" I want to perform to give myself the best opportunity to climb through the ranks," she said. " Male or female, you have to do that. For myself, it's quite dire in the sense that I don't have millions of pounds from my family, so it's hard to progress – even if you have the year that you want. I'll just do my best every time I go out on track and, if it's not enough, I learn from it and try to improve next time I'm in the car.
"That's the most important thing this year – to make sure that I'm continuously learning from everything that I'm doing. The F1 Academy provides a great package with lots of seat time to develop us so we can go and race against the boys in F3. I want to be racing against the best, so that's where I want to be. Fingers crossed for next year!"
Despite having her own ambitions to focus upon, Pulling know she has a role to play in the push to increase diversity in all aspects of motorsport. That has to begin at the grassroots level, and her Alpine team is playing a key role in that charge with its Rac(H)er programme.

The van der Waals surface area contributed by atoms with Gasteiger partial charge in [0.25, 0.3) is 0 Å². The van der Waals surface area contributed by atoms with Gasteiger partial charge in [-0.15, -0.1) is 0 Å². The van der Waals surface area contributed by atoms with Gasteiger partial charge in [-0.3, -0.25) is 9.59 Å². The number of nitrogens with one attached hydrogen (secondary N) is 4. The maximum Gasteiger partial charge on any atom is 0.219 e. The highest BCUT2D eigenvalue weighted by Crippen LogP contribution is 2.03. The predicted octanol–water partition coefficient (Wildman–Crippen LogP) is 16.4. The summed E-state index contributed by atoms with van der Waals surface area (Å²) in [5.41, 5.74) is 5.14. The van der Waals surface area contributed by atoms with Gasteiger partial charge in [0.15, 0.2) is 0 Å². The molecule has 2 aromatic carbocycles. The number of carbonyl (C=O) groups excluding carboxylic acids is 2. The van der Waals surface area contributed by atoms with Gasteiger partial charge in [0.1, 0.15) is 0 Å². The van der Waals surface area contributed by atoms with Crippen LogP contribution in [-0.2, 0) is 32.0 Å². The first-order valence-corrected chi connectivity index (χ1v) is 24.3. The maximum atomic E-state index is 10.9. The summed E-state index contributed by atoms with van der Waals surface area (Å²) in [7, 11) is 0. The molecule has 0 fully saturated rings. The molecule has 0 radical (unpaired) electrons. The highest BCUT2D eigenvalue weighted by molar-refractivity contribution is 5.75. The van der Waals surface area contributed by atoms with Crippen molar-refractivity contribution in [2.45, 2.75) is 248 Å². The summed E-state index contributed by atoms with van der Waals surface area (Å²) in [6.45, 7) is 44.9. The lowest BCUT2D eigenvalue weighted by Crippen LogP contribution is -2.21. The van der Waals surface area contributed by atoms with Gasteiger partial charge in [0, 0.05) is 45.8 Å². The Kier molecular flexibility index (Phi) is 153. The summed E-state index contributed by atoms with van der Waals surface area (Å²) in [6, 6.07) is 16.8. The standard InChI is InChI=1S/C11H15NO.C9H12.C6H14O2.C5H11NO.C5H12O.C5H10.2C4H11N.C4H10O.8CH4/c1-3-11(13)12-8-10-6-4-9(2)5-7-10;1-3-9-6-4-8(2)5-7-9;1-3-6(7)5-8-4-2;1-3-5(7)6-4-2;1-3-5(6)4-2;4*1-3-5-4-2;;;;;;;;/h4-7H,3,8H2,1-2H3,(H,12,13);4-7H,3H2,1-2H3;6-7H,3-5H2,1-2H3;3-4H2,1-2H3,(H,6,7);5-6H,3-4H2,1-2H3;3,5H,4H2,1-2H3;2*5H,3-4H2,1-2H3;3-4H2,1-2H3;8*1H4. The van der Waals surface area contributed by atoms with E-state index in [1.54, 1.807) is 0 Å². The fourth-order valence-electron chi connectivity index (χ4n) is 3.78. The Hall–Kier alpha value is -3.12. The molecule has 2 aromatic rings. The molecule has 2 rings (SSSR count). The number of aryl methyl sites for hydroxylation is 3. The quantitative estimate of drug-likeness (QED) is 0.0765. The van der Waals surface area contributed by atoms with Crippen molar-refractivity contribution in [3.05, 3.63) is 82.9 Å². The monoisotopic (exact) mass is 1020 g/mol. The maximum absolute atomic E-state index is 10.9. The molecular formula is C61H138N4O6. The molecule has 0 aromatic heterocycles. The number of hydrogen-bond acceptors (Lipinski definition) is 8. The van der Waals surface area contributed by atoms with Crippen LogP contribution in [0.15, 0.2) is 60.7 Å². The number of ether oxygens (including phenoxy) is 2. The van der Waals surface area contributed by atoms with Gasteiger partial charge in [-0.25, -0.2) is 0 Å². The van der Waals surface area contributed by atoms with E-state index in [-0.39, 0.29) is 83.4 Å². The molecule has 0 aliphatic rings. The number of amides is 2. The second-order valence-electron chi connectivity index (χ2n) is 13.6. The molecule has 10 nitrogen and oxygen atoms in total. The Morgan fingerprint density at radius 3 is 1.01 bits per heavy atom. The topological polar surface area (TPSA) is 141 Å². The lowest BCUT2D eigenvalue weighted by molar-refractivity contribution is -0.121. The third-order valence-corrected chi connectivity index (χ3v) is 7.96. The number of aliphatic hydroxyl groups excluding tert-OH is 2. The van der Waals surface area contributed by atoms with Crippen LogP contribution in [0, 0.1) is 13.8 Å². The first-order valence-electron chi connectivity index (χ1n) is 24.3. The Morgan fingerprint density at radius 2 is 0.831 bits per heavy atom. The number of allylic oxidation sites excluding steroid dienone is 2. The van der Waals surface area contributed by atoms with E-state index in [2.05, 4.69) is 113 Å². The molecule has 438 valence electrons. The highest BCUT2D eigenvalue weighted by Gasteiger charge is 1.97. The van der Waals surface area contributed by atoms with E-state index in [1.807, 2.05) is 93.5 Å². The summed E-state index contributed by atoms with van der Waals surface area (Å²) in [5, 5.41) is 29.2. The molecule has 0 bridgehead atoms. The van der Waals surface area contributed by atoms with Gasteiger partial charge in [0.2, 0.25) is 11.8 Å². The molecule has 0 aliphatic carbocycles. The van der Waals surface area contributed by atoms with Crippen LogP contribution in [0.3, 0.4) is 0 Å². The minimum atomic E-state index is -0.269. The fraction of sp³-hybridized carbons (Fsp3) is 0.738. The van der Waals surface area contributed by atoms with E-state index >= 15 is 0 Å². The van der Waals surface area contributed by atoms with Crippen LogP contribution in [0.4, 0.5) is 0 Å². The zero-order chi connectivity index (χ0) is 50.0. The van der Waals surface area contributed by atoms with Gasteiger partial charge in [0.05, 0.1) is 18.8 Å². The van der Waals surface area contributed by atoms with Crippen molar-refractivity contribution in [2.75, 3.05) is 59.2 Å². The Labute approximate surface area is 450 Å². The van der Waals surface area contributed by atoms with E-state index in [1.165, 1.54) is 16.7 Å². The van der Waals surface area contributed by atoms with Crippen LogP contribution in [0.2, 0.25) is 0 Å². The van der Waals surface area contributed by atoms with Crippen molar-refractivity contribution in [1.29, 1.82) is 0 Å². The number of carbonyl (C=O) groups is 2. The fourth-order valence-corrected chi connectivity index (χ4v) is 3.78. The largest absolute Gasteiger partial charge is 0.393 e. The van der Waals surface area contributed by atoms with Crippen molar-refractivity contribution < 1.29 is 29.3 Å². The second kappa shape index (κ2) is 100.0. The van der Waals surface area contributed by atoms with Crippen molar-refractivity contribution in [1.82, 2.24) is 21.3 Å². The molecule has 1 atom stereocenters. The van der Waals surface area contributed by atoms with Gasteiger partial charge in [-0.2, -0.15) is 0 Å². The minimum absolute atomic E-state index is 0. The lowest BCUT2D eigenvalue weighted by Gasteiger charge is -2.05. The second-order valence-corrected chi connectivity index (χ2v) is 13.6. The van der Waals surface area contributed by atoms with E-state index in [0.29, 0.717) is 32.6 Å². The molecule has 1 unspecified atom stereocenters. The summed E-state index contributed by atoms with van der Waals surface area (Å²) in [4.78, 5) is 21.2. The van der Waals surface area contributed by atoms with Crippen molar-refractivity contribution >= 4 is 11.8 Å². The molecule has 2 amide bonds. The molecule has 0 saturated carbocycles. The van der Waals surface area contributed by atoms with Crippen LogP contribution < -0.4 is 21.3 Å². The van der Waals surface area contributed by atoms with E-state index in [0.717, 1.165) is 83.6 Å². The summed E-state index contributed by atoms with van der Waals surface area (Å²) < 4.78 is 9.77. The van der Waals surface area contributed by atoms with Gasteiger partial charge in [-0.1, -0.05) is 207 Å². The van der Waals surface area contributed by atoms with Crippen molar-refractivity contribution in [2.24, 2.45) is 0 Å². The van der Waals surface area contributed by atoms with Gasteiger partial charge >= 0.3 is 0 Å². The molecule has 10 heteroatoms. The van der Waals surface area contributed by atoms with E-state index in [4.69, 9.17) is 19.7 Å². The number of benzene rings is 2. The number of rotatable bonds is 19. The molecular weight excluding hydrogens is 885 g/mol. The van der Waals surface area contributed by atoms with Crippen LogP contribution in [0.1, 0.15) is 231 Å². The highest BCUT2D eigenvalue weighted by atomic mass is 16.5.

" Alpine have really pushed the boat out in making sure they help to develop younger females. I wish I was eight years old again!" she said. "There are so many opportunities. They realised they need to get them in young and help them from a young age, providing that assistance and guidance to make sure they're taking the right career steps and understand the machinery they're driving.
"It's going to be an exciting year for the Rac(H)er programme and I'm happy to be a part of it in a small way. When I was that age I looked up to Valentino Rossi! I never had that female role model... and you've got to see it to believe it.